Sally Mauk I don't want to repeat what Ducklo said to the reporter from Politico because it's too awful. But speaking from my own experience, Dennis, and that of other women journalists, I know sources who are upset over a story will berate female reporters in ways they would never use with a male reporter. And in fact, a lot of male reporters in the wake of this incident pointed that out, that even though they've had sources be upset with them about coverage, they've never been treated or spoken to the way the political female journalists were spoken to by this White House guy.
Dennis Swibold Yeah, and I think that's right. And if I even think of my own experience, I've had people mad at me before and they've been sometimes very pointed and maybe even profane, but never to the degree where they were disrespectful to the point where Ducklo was to Palmeri.
And I don't have a personal knowledge of this, but I've talked to lots of reporters who've run afoul of sources, male sources, and have been told that they get a much harsher sort of response than male reporters do. I even follow, you know, sometimes on Twitter and see some of the reaction, not just from the source, but from the public. I mean, the reaction to women reporters who make people angry by just doing their job is much more over the top than it is for male, I would think.
Sally Mauk And often have a really disgusting sexual nature, too.
Dennis Swibold Exactly.
Sally Mauk Ducklo's insulting phone call with Palmeri was off-the-record, Dennis, but it became public when he stepped over the line and threatened her. And is that, you think, the line not to be crossed when an off-the-record conversation is to remain off-the-record? I mean, it's important if you're agreeing with a source that this conversation is off-the-record, that it remain off-the-record. But in this case, it did not. Do you think that was appropriate in this case?
Dennis Swibold Well, I think it was appropriate, although it is an issue that journalists debate among themselves. I mean, well, I tell people in reporting classes, you know, that if you make a promise to keep this off-the-record, that you need to keep that promise, because if you get a reputation for going back on that, you may have a hard time talking to sources. But I also know that there are situations in which people will take advantage of that off-the-record situation to berate a reporter or to try to throw them off a story, or in this case, to insult them to a degree that would not be acceptable or appropriate in any case. And in this case, I mean, the reporter Palmeri didn't release this off-the-record information. She told her editors about it, which is fairly standard procedure in off-the-record conversations. In fact, in some places it's required. I mean, editors want to know what you're hearing, what you're saying and what sort of promises you're making. It's a check on this thing that can be difficult to deal with sometimes. And so when they decided that there was a threat here to one of their reporters, they felt they had to act. And this is an abuse of the off-the-record, the privilege, I think, and it's an abuse that means the deal is off. You've changed this from being an informational exchange to being an insulting and harassing and intimidating situation. And you need to be called out for that. And and I don't have any problem at all with Politico's editors going to their reporters defense here.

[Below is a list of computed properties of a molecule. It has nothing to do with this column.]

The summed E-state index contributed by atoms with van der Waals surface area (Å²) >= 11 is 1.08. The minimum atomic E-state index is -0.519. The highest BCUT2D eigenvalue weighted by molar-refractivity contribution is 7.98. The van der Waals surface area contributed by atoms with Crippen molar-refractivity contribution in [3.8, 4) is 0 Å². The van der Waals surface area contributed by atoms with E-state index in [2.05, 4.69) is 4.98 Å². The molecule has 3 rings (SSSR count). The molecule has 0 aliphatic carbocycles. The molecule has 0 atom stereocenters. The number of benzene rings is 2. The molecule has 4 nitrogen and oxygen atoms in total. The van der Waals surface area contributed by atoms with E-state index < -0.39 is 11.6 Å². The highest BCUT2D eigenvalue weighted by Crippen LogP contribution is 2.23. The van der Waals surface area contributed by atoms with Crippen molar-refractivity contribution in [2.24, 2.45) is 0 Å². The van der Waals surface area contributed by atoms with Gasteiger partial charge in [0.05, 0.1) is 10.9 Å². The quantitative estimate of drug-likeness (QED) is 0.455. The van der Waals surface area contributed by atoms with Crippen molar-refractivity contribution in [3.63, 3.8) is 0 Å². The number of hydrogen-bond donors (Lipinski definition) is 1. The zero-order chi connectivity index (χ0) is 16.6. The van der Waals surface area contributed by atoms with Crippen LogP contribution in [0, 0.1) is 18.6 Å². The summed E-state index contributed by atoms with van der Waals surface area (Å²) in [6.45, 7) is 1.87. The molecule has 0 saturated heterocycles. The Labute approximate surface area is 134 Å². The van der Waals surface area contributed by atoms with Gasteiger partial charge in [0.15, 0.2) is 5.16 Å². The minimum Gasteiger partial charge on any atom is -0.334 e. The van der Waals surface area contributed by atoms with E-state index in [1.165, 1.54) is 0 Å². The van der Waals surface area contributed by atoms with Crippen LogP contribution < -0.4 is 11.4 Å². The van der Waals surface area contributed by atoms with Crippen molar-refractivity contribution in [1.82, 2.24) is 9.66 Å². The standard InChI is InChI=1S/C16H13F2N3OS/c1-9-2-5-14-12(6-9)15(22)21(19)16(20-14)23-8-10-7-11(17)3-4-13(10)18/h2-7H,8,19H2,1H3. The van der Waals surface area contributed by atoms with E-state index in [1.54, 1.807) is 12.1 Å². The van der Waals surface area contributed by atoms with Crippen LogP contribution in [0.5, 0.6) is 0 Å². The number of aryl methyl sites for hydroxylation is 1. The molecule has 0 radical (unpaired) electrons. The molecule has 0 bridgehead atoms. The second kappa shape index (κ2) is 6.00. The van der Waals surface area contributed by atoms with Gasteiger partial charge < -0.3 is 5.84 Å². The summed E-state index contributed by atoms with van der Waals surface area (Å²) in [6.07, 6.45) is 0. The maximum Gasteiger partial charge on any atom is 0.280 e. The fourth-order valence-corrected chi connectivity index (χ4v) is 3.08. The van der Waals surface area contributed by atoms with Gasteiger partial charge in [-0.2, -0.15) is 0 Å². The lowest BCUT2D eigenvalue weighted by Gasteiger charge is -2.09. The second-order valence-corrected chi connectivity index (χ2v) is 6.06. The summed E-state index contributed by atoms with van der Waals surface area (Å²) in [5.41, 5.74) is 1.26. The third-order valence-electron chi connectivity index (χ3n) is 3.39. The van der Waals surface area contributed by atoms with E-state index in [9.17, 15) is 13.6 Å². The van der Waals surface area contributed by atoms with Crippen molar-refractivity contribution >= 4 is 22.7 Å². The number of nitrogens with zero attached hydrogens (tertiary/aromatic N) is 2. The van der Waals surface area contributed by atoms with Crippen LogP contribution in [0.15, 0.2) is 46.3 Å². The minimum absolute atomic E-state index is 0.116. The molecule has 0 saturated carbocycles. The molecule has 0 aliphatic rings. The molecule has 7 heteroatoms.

Sally Mauk Lastly, Dennis, the distance between news sources and journalists, it seems to me, is a lot easier to maintain if you live in a city of a million people than if you live in a state that only has a million people. And in other words, and you alluded to this earlier, journalists working in Montana versus D.C. are much more likely to, for example, socialize with their news sources, know them personally. It's tougher in a state with a small population, I think.
Dennis Swibold I think it is, too, especially since sources wear so many different hats, too. They know you in context other than as a journalist. They may be your landlord. They may be your insurance agent. They may be somebody that you work with in some other context. So I think it is difficult for journalists to sort of maintain that a little bit of distance. And it's a dance. How do you get close and yet keep people to stay away at the same point? As you said, perception is a part of it, and I think that's true. If people believe that you're going to be treating someone favorably and can't cover something fairly, then your credibility as a journalist is going to be reduced.
Sally Mauk I've been speaking with University of Montana Journalism Professor Dennis Swibold. Gwen will return next week. And Dennis, thank you so much.
Dennis Swibold Thanks, it was a pleasure.
You've been listening to Parsing the Press, a weekly look at how the news is reported featuring journalist and novelist Gwen Florio and NPR's Sally Mauk.
Do you have a comment or suggestion for a future show? Contact Sally Mauk at firstname.lastname@example.org.
Parsing the Press is a weekly look at how the news is reported, featuring journalist and novelist Gwen Florio and Montana Public Radio's Sally Mauk. Listen on MTPR Fridays at 7:50 a.m., or find it wherever you get your podcasts.